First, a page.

You'll find a balanced, if not entirely accurate piece on calorie restriction (CR) in the Sacremento Bee: "Most studies of calorie restriction have been done in lab animals, including rodents and worms. So far, reduced chronic disease (including cancer and Alzheimer's) and increased life spans have been observed in just about every living organism tested. Studies in humans are much fewer in number, however. In humans, calorie restriction generally leads to weight loss and reduced blood pressure, blood glucose and lipids. These are great benefits in and of themselves, leading to reduced diabetes, hypertension, heart disease, etc. However, there seems to be something more going on than just the benefits of weight loss. There are numerous theories why [calorie restriction with optimal nutrition] not only reduces chronic disease and extends life span but also delays aging and extends the 'health span.'" The tone is about right, but I'll leave sifting out the factual inaccuracies as an exercise for the reader. It's a good reminder that journalists suffer little for their inaccuracies, but are penalized for taking time to research rather than rolling out the copy to fill the news hole. The results of those incentives are fairly predictable.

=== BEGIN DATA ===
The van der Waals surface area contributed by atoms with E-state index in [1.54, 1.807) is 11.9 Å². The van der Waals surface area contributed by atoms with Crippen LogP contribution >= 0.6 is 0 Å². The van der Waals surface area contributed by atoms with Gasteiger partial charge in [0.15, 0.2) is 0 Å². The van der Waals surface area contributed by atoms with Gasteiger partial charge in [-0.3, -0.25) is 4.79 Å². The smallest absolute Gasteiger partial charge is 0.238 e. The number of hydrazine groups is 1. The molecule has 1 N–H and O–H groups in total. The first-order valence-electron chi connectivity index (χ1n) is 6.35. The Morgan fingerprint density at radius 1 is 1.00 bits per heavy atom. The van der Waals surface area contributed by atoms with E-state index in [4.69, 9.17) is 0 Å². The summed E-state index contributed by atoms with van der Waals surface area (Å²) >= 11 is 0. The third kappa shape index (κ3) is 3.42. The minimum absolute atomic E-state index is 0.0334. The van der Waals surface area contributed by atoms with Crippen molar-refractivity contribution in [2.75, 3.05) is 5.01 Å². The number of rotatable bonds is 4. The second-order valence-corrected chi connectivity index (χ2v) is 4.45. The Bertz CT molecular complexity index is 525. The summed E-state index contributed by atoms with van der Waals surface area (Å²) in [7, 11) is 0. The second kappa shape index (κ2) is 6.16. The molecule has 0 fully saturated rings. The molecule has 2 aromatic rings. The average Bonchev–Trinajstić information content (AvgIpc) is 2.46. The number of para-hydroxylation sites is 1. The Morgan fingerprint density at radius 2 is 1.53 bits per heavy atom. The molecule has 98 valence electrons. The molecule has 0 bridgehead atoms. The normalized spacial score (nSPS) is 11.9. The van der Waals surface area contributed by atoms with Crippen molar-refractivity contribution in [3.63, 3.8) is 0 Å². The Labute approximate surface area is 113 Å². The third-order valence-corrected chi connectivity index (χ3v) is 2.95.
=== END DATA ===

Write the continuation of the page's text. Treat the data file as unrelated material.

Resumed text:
Early Registration Deadline For SENS3 (June 11 2007)
Via the Methuselah Foundation: "this coming Friday, June 15th, is the deadline both for abstract submission and for registration at the early rate for the third "Strategies for Engineered Negligible Senescence" conference (SENS3), which will be held on September 6-10 2007 at Queens' College, Cambridge, UK. Please see the website for the fabulous program of speakers, as well as forms to submit an abstract or to register. Please note that there are numerous slots for short oral presentations, which will be selected from the submitted abstracts. Please also note that the registration fee includes accommodation and all meals, so it's really very good value. Finally, I can confirm that authors of short talks and posters will, like the invited speakers, be invited to submit a paper summarising their presentation for the proceedings volume, which will be published in the high-impact journal Rejuvenation Research early in 2008. ... I look forward to welcoming you to Cambridge in September!" A lot of very interesting stuff in the program already - this should prove to be just as engaging and productive as SENS2 in 2005.